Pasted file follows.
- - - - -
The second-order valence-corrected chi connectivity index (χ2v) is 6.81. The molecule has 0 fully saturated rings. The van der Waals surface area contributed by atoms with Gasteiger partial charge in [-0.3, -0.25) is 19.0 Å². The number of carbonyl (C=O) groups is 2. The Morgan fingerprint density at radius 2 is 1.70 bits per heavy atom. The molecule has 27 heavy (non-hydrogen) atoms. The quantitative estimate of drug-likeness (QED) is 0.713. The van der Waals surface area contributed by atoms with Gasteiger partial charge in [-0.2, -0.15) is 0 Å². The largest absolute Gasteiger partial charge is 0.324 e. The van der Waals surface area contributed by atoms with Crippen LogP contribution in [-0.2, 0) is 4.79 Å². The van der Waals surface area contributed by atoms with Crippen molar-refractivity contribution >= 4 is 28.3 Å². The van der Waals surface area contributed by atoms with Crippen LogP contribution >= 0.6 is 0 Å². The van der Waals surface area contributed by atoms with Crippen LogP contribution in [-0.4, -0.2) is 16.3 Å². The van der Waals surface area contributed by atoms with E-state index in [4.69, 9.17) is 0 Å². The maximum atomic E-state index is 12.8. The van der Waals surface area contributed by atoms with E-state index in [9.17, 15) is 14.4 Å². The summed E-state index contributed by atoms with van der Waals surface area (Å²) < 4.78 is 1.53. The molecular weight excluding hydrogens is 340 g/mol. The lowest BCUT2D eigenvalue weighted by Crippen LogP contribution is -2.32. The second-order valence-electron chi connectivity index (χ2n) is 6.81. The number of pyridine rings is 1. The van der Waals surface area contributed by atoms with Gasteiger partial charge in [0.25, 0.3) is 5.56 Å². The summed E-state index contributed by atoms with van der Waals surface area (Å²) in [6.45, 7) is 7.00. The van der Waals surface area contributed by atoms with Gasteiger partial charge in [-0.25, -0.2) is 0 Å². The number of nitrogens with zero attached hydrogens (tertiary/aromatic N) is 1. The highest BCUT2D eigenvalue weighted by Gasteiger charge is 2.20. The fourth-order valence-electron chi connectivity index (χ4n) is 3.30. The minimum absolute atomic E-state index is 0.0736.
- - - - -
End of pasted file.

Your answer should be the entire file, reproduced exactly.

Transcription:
The second-order valence-corrected chi connectivity index (χ2v) is 6.81. The molecule has 0 fully saturated rings. The van der Waals surface area contributed by atoms with Gasteiger partial charge in [-0.3, -0.25) is 19.0 Å². The number of carbonyl (C=O) groups is 2. The Morgan fingerprint density at radius 2 is 1.70 bits per heavy atom. The molecule has 27 heavy (non-hydrogen) atoms. The quantitative estimate of drug-likeness (QED) is 0.713. The van der Waals surface area contributed by atoms with Gasteiger partial charge in [-0.2, -0.15) is 0 Å². The largest absolute Gasteiger partial charge is 0.324 e. The van der Waals surface area contributed by atoms with Crippen LogP contribution in [-0.2, 0) is 4.79 Å². The van der Waals surface area contributed by atoms with Crippen molar-refractivity contribution >= 4 is 28.3 Å². The van der Waals surface area contributed by atoms with Crippen LogP contribution >= 0.6 is 0 Å². The van der Waals surface area contributed by atoms with Crippen LogP contribution in [-0.4, -0.2) is 16.3 Å². The van der Waals surface area contributed by atoms with E-state index in [4.69, 9.17) is 0 Å². The maximum atomic E-state index is 12.8. The van der Waals surface area contributed by atoms with E-state index in [9.17, 15) is 14.4 Å². The summed E-state index contributed by atoms with van der Waals surface area (Å²) < 4.78 is 1.53. The molecular weight excluding hydrogens is 340 g/mol. The lowest BCUT2D eigenvalue weighted by Crippen LogP contribution is -2.32. The second-order valence-electron chi connectivity index (χ2n) is 6.81. The number of pyridine rings is 1. The van der Waals surface area contributed by atoms with Gasteiger partial charge in [0.25, 0.3) is 5.56 Å². The summed E-state index contributed by atoms with van der Waals surface area (Å²) in [6.45, 7) is 7.00. The van der Waals surface area contributed by atoms with Gasteiger partial charge in [-0.25, -0.2) is 0 Å². The number of nitrogens with zero attached hydrogens (tertiary/aromatic N) is 1. The highest BCUT2D eigenvalue weighted by Gasteiger charge is 2.20. The fourth-order valence-electron chi connectivity index (χ4n) is 3.30. The minimum absolute atomic E-state index is 0.0736.